ShowInCompilerSelectionPopup = NO;
IsNoLongerSupported = YES;
ShowInCompilerSelectionPopup = YES;
IsNoLongerSupported = NO;
- Link the gcc 4.2 binary to the location that Xcode expects
sudo ln -s /opt/local/bin/gcc-apple-4.2 /Developer/usr/bin/gcc-4.2
sudo ln -s /opt/local/bin/g++-apple-4.2 /Developer/usr/bin/g++-4.2
 Adapted from this Stack Overflow thread
The Tiobe index is total rubbish. But it’s worse than useless. It’s actually harmful. As Tyler Cowen mentioned in his TED Talk, “Be suspicious of stories”, feeling like you know what’s going on is way worse than admitting you don’t have a clue:
The most dangerous people are those that have been taught some financial literacy
Undoubtedly, there are people out there choosing careers and technologies based on the information age’s “divining by chicken bones”. Tiobe is based on search engine hits for goodness sake. In the uber-democratic-everyone’s-a-technical-blogger web, of what is “talking about a language” a good indicator? Here is a primary one: that the language and its tools are not sufficient to support development. In other words, the Niobe Index (i.e. search engine results) is inversely proportional to language quality, as seen below:
Since the equation above is obviously scientific (because it seems “mathy” and nerdy), it must be true. Furthermore (another great smart-people word), if one believes in (yes, like Santa Claus) the Niobe index (which can only be believed because it superficially seems scientific), one must believe my equation, which creates a paradox (another great science-y term).
In a live, open, dynamic environment (like Smalltalk*), the programmer has at their fingertips most of the things they would otherwise be forced to search the internet for, which is succinctly described by Torsten Bergmann. Also, working in a low level language, like C++ (e.g. manual memory management), guarantees search engine love. I used to need a Safari Books membership just to make sure I didn’t shoot myself in the foot.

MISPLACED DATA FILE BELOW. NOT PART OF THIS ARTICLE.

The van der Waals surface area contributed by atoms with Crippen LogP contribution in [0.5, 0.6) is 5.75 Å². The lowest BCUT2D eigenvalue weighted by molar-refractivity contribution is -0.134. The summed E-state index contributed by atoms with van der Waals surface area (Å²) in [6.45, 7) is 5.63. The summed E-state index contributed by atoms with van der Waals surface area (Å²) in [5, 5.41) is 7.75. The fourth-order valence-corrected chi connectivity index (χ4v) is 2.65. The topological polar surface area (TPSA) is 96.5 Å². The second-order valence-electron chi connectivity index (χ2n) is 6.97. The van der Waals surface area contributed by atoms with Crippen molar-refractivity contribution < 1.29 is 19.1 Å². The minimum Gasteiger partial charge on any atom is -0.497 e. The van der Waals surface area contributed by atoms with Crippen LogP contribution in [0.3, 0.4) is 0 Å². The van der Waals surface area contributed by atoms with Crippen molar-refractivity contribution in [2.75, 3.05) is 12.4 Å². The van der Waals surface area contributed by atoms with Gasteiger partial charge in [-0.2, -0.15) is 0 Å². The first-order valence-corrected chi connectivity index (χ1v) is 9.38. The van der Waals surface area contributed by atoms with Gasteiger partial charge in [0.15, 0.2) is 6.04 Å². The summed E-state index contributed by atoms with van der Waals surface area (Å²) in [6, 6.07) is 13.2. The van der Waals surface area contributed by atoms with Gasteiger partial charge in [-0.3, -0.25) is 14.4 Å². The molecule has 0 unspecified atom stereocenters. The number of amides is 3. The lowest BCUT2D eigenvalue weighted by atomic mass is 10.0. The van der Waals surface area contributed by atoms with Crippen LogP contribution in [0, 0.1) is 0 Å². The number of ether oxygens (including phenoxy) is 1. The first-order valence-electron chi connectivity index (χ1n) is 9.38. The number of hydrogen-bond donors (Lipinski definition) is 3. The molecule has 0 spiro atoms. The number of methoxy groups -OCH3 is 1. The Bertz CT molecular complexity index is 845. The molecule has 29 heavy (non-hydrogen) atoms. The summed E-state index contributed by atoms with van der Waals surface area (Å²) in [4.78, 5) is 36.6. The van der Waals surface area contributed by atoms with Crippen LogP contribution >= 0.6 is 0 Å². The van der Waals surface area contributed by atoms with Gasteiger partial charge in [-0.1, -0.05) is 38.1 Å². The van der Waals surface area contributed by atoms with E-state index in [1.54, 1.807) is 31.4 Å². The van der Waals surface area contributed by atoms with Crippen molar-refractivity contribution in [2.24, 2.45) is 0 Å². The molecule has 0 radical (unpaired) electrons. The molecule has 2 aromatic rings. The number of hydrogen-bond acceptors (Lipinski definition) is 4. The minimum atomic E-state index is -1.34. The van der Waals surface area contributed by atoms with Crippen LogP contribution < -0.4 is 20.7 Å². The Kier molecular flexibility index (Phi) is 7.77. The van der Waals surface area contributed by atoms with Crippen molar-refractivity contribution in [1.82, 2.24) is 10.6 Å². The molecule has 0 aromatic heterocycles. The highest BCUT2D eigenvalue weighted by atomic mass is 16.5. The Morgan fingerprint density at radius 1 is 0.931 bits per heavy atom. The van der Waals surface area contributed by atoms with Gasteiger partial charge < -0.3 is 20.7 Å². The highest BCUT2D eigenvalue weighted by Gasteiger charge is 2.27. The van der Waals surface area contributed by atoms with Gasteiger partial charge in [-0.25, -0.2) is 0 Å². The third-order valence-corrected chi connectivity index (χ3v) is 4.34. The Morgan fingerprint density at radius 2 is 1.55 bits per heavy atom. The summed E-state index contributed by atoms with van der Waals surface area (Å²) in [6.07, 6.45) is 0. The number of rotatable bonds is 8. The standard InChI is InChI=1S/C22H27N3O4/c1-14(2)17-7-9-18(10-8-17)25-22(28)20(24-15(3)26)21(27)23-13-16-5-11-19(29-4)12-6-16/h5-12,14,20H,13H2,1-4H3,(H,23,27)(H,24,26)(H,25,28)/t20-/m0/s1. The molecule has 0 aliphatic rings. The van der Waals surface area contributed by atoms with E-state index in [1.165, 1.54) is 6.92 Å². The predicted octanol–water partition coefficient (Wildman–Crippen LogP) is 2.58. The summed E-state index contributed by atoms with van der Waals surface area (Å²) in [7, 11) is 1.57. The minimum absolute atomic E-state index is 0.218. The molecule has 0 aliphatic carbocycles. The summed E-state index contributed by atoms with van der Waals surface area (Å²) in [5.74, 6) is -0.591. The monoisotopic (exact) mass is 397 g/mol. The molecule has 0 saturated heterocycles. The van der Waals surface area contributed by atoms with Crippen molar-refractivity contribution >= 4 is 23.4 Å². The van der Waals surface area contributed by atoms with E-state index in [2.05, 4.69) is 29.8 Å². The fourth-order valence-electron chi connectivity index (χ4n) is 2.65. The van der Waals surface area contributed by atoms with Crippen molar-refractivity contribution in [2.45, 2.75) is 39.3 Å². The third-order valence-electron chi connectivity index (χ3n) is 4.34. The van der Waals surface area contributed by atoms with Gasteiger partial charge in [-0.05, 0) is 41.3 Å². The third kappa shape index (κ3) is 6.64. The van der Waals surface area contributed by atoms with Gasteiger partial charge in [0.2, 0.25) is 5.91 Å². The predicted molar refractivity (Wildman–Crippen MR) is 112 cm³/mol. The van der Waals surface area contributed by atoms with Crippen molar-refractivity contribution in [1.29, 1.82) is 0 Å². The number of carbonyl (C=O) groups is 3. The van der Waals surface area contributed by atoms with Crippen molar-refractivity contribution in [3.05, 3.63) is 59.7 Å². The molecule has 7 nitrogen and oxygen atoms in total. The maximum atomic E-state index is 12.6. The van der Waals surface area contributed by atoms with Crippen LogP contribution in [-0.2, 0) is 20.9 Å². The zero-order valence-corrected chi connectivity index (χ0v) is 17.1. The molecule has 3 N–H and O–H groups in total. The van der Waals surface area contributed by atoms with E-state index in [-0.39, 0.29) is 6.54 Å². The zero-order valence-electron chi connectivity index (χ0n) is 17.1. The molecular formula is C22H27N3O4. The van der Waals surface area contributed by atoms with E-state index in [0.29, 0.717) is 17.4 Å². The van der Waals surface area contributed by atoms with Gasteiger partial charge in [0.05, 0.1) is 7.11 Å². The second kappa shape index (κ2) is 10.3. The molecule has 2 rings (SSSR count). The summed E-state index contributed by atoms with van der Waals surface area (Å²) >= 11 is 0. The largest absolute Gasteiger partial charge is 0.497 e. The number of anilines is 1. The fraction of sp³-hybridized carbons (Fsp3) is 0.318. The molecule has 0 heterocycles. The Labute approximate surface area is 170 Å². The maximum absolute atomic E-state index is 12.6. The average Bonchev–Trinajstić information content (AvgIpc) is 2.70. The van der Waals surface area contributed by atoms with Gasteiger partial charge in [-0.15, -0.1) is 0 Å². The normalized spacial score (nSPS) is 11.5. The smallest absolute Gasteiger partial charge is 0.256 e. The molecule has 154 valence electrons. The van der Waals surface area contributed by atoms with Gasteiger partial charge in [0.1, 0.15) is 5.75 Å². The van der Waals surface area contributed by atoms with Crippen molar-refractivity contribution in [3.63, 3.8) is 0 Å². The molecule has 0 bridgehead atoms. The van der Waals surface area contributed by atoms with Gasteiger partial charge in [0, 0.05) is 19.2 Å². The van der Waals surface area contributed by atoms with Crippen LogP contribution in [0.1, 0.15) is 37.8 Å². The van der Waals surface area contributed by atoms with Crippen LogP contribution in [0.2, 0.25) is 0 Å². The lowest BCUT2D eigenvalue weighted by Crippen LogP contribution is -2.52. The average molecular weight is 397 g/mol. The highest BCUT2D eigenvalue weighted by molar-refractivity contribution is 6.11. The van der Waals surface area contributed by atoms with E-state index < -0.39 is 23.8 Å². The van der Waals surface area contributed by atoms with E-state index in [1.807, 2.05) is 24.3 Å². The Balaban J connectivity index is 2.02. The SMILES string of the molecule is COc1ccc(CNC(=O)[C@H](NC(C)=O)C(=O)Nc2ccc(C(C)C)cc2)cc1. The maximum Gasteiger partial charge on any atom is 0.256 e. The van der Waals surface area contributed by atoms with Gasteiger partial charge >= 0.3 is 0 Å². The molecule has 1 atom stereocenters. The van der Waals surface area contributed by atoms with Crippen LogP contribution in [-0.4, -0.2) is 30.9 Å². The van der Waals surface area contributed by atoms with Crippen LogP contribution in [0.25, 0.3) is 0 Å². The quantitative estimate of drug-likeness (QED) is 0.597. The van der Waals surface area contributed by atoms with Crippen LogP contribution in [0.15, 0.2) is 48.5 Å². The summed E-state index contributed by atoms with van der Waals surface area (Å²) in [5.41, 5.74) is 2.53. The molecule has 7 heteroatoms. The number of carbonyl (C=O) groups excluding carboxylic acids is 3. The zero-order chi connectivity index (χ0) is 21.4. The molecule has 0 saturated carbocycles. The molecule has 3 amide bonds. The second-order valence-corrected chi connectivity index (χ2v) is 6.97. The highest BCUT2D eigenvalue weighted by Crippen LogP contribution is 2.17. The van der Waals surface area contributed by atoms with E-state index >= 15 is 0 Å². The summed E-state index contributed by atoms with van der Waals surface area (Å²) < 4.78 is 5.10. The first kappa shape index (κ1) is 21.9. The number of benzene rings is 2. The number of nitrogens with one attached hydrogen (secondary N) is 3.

* I am not pushing Smalltalk. In fact, I can’t wait until someone invents something better (hint, cough; VPRI).
For a while, I’ve been thinking about using MacRuby for native UIs and multiple windows in Pharo on the Mac. I uploaded a proof of concept to https://github.com/seandenigris/PharoMacRubyTest . It has a simple Cocoa UI that uses http to get a value (the current time) from a running Pharo image and displays it in a text field. See the discussion on the Pharo mailing list.
Xcode 4.1 had a bug where IB did not recognize outlets in MacRuby classes. It is corrected in Xcode 4.2. However, if you upgrade to 4.2, you must then reinstall MacRuby for MacRuby outlets to start working again.
See this StackOverflow thread for the more information.
This is just a small example, but multiply it by the number of text editing and command line operations you do in a lifetime.
After executing the following on the command line:
HandBrakeCLI -e x264 -q 20 -f mp4 -m --main-feature -i /Volumes/DVD_01 -o /path/to/DVD_01.mp4
I needed to do the same for DVD_02.
With vi bindings, I pressed [Esc], [Shift]+[f], , [r], , [;], [.], and the command was transformed into:
HandBrakeCLI -e x264 -q 20 -f mp4 -m --main-feature -i /Volumes/DVD_02 -o /path/to/DVD_02.mp4
Woot! How else would you do this? Copy and paste into a text editor? Hold down the back arrow………………..? The investment in learning vi pays off in countless small ways over a lifetime of programming.